When it comes to Sipps, we have read much in the industry press of court cases and due diligence for what seems many years.
There is, as a result, much talk over the due diligence advisers should be taking before recommending a provider’s products to their clients. Advisers have to cut through all the marketing and external noise they receive from providers to consider the needs of their clients.
Equally, rather than a scatter gun marketing approach, providers should be keen to know what it is that advisers use to compare them to another and how, if at all, they look to exploit or debunk typical practice.
As part of Defaqto’s annual service survey, we have tried to identify the key filters and influencing factors used by advisers to support their decisions. We spoke to 320 advisers of different sizes from different parts of the country.
Financial strength came top with 91 per cent of advisers saying it is included as part of their due diligence. This is not a huge surprise, as advisers will be looking to ensure their clients’ money is safe. However, financial strength ratings can only be relied upon to a point – it is important that advisers understand the methodology used in much the same way as outsourcing to technology providers or comparing ratings. It is also worth being aware that a product or brand is only as ‘safe’ as the parent’s commitment to the market as there have been cases of strong financially backed parent companies selling products to competitors, so it is important to understand if the financial strength measure used takes account of this.
Providers should know advisers clearly do not forget easily. Eighty six per cent said they base their due diligence on service either they or their client has received in the past while 81 per cent on their experience of the provider. It is therefore clear that providers should be considering their service and treatment of their existing clients rather than just focussing on how to attract new ones. For all the marketing that providers can use to encourage new investment in their products, nothing beats walking the walk, not just talking the talk.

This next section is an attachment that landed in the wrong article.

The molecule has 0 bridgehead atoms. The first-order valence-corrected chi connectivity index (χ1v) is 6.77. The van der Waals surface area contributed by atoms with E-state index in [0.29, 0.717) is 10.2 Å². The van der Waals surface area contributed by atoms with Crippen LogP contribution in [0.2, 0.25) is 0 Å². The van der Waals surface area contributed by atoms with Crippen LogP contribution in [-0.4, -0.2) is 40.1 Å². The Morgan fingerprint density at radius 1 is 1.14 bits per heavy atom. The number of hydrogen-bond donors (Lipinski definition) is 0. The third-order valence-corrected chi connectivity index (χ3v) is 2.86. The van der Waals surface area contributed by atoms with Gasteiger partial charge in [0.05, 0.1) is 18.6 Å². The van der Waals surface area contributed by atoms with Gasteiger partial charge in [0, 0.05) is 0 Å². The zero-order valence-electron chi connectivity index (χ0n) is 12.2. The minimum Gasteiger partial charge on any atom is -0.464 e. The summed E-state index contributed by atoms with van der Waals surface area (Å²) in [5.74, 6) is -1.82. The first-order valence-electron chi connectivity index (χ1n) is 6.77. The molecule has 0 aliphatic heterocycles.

Equally, the fourth most popular selection is the provider’s reputation (69 per cent) indicating that advisers are not only influenced by their own experience but that of others. Providers would do well to heed this and ensure that advisers are not given course to pass on their poor experiences. Having said this, for an adviser their peer’s opinion of the provider scored low at 19 per cent. This could reflect the fact that advisers are basing their view on what they see in the media or in other industry forums.
FCA actions (19 per cent) and complaint statistics (13 per cent) score low. Advisers clearly feel their own experience of a provider outweighs any generally reported actions or complaints made, the argument with an FCA action could be that as a result of redemptive action, the provider may be better placed than any other to ensure it does not happen again.
So, providers should be aware that advisers have long memories. Features and pricing of products are all important and will be considered by advisers. However, it is clear from the adviser responses we received that putting too much emphasis on this at the expense of their ongoing service would be unwise and providers must keep a clear focus on this or risk not being able to tempt them back.